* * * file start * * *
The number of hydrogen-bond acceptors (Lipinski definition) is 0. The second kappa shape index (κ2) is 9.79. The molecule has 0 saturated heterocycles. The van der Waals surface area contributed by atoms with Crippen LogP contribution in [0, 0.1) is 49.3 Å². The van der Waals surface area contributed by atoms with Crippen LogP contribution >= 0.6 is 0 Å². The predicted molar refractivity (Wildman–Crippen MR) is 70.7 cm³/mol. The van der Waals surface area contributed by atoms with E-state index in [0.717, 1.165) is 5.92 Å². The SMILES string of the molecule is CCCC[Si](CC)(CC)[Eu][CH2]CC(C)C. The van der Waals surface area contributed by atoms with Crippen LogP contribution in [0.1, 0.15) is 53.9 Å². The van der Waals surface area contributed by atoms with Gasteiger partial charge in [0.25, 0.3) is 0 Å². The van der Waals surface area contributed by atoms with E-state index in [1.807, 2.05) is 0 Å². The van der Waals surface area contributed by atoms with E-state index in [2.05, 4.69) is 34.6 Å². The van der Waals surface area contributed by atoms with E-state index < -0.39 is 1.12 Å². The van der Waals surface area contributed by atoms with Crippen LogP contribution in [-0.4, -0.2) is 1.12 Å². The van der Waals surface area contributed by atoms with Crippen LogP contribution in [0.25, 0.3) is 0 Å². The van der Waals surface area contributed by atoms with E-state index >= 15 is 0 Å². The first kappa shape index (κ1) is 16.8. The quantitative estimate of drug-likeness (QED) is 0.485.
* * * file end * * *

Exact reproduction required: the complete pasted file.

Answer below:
The number of hydrogen-bond acceptors (Lipinski definition) is 0. The second kappa shape index (κ2) is 9.79. The molecule has 0 saturated heterocycles. The van der Waals surface area contributed by atoms with Crippen LogP contribution in [0, 0.1) is 49.3 Å². The van der Waals surface area contributed by atoms with Crippen LogP contribution >= 0.6 is 0 Å². The predicted molar refractivity (Wildman–Crippen MR) is 70.7 cm³/mol. The van der Waals surface area contributed by atoms with E-state index in [0.717, 1.165) is 5.92 Å². The SMILES string of the molecule is CCCC[Si](CC)(CC)[Eu][CH2]CC(C)C. The van der Waals surface area contributed by atoms with Crippen LogP contribution in [0.1, 0.15) is 53.9 Å². The van der Waals surface area contributed by atoms with Gasteiger partial charge in [0.25, 0.3) is 0 Å². The van der Waals surface area contributed by atoms with E-state index in [1.807, 2.05) is 0 Å². The van der Waals surface area contributed by atoms with E-state index in [2.05, 4.69) is 34.6 Å². The van der Waals surface area contributed by atoms with E-state index < -0.39 is 1.12 Å². The van der Waals surface area contributed by atoms with Crippen LogP contribution in [-0.4, -0.2) is 1.12 Å². The van der Waals surface area contributed by atoms with Crippen LogP contribution in [0.25, 0.3) is 0 Å². The van der Waals surface area contributed by atoms with E-state index >= 15 is 0 Å². The first kappa shape index (κ1) is 16.8. The quantitative estimate of drug-likeness (QED) is 0.485.